The emerging form of cancer treatment called CAR T immunotherapy is wiping out the disease in some terminal patients — but despite early successes, the treatments still have major drawbacks. Many patients who take CAR T treatment also battle dangerous side effects, which can be deadly. For some patients, the treatments simply don’t work at all.
But a new understanding of how CAR T immunotherapy works, gleaned from a study by researchers at Seattle’s Fred Hutchinson Cancer Research Center, points to redesigns that might eliminate those problems.
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The researchers initially wanted to understand why some CAR T treatments seemed to have different traits than others — for example, some kinds of treatments stay in a patient’s body longer.
To figure out what was causing the difference, researchers zeroed in on the relationship between the two parts of a CAR T treatment that make it work: A patient’s T-cells, immune cells that fight disease, and a man-made chimeric antigen receptor (CAR) that is spliced into those cells to make them find and destroy cancer. Those two components communicate through a process called signaling.
“What we’ve learned from this study is how these receptors are actually signaling,” said Dr. Stan Riddell, the leader of Fred Hutch’s immunotherapy research center, during a news conference this week. This area is not well understood, and the researchers’ results revealed “some new insights, surprising insights, and I think some real direction for future work,” Riddell said.
Along with Fred Hutch researcher and mass spectrometry expert Dr. Amanda Paulovich, researcher Alex Salter compared CAR T treatments that use two different molecules, called CD28 and 4-1BB.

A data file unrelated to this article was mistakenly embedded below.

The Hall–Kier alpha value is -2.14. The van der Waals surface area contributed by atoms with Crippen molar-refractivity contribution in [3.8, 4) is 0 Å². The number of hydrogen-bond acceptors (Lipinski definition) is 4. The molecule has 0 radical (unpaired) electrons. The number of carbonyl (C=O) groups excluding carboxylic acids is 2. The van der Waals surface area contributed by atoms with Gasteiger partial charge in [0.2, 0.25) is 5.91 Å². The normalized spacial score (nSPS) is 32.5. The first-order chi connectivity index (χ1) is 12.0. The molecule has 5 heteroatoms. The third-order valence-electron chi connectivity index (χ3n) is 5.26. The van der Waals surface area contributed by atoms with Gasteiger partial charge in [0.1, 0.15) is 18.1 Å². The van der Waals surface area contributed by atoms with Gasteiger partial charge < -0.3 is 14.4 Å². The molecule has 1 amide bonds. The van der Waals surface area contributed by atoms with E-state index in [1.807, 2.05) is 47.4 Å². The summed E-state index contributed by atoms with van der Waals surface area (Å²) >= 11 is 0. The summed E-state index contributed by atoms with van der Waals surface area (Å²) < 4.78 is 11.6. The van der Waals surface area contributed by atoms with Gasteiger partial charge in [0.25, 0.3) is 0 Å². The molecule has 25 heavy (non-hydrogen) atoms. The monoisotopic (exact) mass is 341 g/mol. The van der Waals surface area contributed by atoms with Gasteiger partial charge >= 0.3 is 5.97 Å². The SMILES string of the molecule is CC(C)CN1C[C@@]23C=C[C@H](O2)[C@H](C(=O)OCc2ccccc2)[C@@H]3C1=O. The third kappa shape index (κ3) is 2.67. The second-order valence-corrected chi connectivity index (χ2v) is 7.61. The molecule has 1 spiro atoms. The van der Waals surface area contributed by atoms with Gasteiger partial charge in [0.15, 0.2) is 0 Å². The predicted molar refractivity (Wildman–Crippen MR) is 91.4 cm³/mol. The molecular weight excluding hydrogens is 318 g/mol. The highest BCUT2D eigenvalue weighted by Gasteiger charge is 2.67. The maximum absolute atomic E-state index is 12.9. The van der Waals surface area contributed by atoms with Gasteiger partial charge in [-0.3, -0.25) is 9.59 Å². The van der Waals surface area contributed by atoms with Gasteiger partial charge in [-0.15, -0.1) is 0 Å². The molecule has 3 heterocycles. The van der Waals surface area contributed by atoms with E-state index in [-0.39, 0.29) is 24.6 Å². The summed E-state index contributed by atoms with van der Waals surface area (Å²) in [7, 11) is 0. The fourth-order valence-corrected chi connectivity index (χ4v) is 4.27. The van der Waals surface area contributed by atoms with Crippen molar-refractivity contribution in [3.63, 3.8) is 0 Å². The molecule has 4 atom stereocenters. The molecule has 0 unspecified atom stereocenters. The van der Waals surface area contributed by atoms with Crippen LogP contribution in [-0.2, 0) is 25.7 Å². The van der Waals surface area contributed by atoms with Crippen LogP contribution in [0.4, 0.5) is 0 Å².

Many of the current CAR T treatments, including the two CAR T treatments currently approved by the FDA, include these molecules and studies have shown that they impact how the treatments behave. Scientists thought this was because the molecules use different proteins when they are telling the T cells what to do, but it turns out that was not the case.
“Instead, the major difference between these receptors was that the speed and the strength of the signaling was different,” said Salter, an MD/PhD student in Riddell’s lab and the lead author of the study. “The CD28 CAR signaled faster and stronger,” while the CARs with 4-1 BB let out a slower, weaker signal.
Funnily enough, the faster and stronger signal did a worse job of attacking cancer when Salter compared the two in mice with lymphoma.
The fast and strong signaling treatment had a “very strong initial anti-tumor function, but this anti-tumor function quickly waned and the T-cells became exhausted,” Salter said. “In contrast, the slower burning, more gentle 4-1BB CAR signal led to T cells that better retained their function.”
Importantly, this difference in signaling could point to a solution for CAR T therapy’s side effects.
“It’s been known for a while that CD 28 will result in high levels of cytokines,” Riddell said, referring to a molecule that causes a severe side effect and may also lead to other side effects. “What our data really says is that the major reason for that is the rapidity and extent of the signaling.”
But the researchers didn’t stop there: Salter went on to design a modified CAR with CD28 that slowed down and weakened the molecule’s strong signal, potentially sidestepping unwanted effects and making the treatment more effective at fighting cancer.
“This is a modification we think should be considered in future CAR design,” he said.
Although the results are promising, this study is only the tip of the iceberg when it comes to fully understanding how CAR T signaling works. It’s possible further understanding of the science could fine-tune CAR T treatments as scientists work to make the treatments work for more people, including expanding them into solid tumor cancers like breast and lung cancer.
GeekWire’s Health Tech podcast tells the dramatic story of CAR T immunotherapy on a recent episode, featuring Dr. Stan Riddell and other leading researchers. Listen to the episode in the player below.